Title: regex A|B : both A and B match, but B is wrongly preferred
Type: behavior Stage:
Components: Regular Expressions Versions: Python 3.1
Status: closed Resolution: wont fix
Dependencies: Superseder:
Assigned To: Nosy List: georg.brandl, tzot
Priority: normal Keywords:

Created on 2010-10-18 22:26 by tzot, last changed 2010-10-19 08:11 by tzot. This issue is now closed.

Messages (6)
msg119088 - (view) Author: Χρήστος Γεωργίου (Christos Georgiou) (tzot) * Date: 2010-10-18 22:25
This is based on that StackOverflow answer: It also applies to Python 2.6 .

Searching for a regular expression that satisfies the mentioned SO question (a regular expression that matches strings with an initial A and/or final Z and returns everything except said initial A and final Z), I discovered something that I consider a bug. I've tried to thoroughly verify that this is not a PEBCAK before reporting the issue here.


>>> import re
>>> text= 'A***Z'


>>> re.compile('(?<=^A).*(?=Z$)').search(text).group(0) # regex_1
>>> re.compile('(?<=^A).*').search(text).group(0) # regex_2
>>> re.compile('.*(?=Z$)').search(text).group(0) # regex_3
>>> re.compile('(?<=^A).*(?=Z$)|(?<=^A).*').search(text).group(0) # regex_1|regex_2
>>> re.compile('(?<=^A).*(?=Z$)|.*(?=Z$)').search(text).group(0) # regex_1|regex_3
>>> re.compile('(?<=^A).*|.*(?=Z$)').search(text).group(0) # regex_2|regex_3
>>> re.compile('(?<=^A).*(?=Z$)|(?<=^A).*|.*(?=Z$)').search(text).group(0) # regex_1|regex_2|regex_3

regex_1 returns '***'. Based on the documentation (, I assert that, likewise, '***' should be returned by:


And yet, regex_3 ( ".*(?=Z$)" ) seems to take precedence over both regex_1 and regex_2, even though it's the last alternative.

This works even if I substitute "(?:regex_n)" for every "regex_n", so it's not a matter of precedence.

I really hope that this is a PEBCAK; if that is true, I apologize for any time lost on the issue by anyone; but really don't think it is.
msg119090 - (view) Author: Χρήστος Γεωργίου (Christos Georgiou) (tzot) * Date: 2010-10-18 22:38
For completeness' sake, I also provide the "(?:regex_n)" results:

>>> text= 'A***Z'
>>> re.compile('(?:(?<=^A).*(?=Z$))').search(text).group(0) # regex_1
>>> re.compile('(?:(?<=^A).*)').search(text).group(0) # regex_2
>>> re.compile('(?:.*(?=Z$))').search(text).group(0) # regex_3
>>> re.compile('(?:(?<=^A).*(?=Z$))|(?:(?<=^A).*)').search(text).group(0) # regex_1|regex_2
>>> re.compile('(?:(?<=^A).*(?=Z$))|(?:.*(?=Z$))').search(text).group(0) # regex_1|regex_3
>>> re.compile('(?:(?<=^A).*)|(?:.*(?=Z$))').search(text).group(0) # regex_2|regex_3
>>> re.compile('(?:(?<=^A).*(?=Z$))|(?:(?<=^A).*)|(?:.*(?=Z$))').search(text).group(0) # regex_1|regex_2|regex_3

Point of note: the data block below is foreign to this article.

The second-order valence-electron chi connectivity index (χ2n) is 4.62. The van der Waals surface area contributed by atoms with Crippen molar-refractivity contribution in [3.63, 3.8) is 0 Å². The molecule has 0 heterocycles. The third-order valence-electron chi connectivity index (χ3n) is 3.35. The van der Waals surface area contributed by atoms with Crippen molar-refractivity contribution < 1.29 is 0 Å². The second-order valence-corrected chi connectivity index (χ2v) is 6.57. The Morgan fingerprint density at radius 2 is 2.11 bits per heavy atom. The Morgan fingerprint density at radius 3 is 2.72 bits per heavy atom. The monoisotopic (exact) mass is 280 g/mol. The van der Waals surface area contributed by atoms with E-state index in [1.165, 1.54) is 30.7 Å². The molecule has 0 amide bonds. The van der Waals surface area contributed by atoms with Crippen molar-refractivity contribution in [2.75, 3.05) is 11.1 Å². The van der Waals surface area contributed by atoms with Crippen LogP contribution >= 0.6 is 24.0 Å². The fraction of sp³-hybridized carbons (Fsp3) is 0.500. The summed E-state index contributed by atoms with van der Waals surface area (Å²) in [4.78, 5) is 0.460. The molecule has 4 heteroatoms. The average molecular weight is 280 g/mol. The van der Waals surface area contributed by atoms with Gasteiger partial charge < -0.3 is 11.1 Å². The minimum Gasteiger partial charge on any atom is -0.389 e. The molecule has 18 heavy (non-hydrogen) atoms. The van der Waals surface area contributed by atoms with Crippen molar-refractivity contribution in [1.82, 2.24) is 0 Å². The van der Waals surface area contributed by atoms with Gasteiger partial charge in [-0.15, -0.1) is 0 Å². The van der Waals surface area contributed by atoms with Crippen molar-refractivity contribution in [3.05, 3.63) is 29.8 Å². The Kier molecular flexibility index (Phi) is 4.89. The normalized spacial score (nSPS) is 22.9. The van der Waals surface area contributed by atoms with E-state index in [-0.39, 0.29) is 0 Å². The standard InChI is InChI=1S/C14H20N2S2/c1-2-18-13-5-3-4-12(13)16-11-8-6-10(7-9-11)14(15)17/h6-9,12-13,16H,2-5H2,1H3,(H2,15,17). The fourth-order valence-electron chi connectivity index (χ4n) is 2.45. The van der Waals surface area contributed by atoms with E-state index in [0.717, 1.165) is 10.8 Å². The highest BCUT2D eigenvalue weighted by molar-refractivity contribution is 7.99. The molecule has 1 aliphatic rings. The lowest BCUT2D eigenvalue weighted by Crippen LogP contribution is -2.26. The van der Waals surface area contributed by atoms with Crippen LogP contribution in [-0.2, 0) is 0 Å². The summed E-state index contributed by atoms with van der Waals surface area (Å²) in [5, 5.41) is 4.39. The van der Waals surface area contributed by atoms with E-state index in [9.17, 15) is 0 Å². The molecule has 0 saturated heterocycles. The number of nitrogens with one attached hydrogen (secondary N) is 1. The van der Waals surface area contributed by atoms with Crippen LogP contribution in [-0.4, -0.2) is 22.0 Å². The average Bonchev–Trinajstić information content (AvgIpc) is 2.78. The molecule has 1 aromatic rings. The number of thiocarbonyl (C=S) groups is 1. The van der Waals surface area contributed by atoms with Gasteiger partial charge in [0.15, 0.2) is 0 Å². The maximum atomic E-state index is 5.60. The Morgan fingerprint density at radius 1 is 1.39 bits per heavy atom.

msg119125 - (view) Author: Georg Brandl (georg.brandl) * (Python committer) Date: 2010-10-19 07:33
I'm not sure this is valid.  First, I think I have a much easier example:

>>> import re
>>>'bc|abc', 'abc').group()

I assume you'd expect this to give 'bc' as well.  However, for a string s, "search" looks for matches looking at s, then looking at s[1:], then s[2:], and so on.  For s, it looks at both branches, and the second branch matches.

This can be inferred from the docs of "search": """Scan through string looking for a location where the regular expression pattern produces a match;""", for the first location a match is produced for the second branch.
msg119126 - (view) Author: Χρήστος Γεωργίου (Christos Georgiou) (tzot) * Date: 2010-10-19 07:50
As I see it, it's more like:

>>>'a.*c|a.*|.*c', 'abc').group()

producing 'bc' instead of 'abc'. Substitute "(?<=^A)" for "a" and "(?=Z$)" for "c" in the pattern above.

In your example, the first part ('bc') does not match the whole string ('abc'). In my example, the first part ('(?<=^A).*(?=Z$)') matches the whole string ('A***Z').
msg119127 - (view) Author: Χρήστος Γεωργίου (Christos Georgiou) (tzot) * Date: 2010-10-19 07:54
Georg, please re-open it. Focus on the difference between example regex_1|regex_2 (both matching; regex_1 is used as it should be), and regex_1|regex_3 (both matching; regex_3 is used incorrectly).
msg119128 - (view) Author: Χρήστος Γεωργίου (Christos Georgiou) (tzot) * Date: 2010-10-19 08:11
No, my mistake, you did well for closing it.

The more explicit version of the explanation: both regex_1 and regex_2 start actually matching at index 1, while regex_3 starts matching at index 0.
Date User Action Args
2010-10-19 08:11:32tzotsetmessages: + msg119128
2010-10-19 07:54:25tzotsetmessages: + msg119127
2010-10-19 07:50:13tzotsetmessages: + msg119126
2010-10-19 07:33:25georg.brandlsetstatus: open -> closed

nosy: + georg.brandl
messages: + msg119125

resolution: wont fix
2010-10-18 22:38:15tzotsetmessages: + msg119090
2010-10-18 22:26:00tzotcreate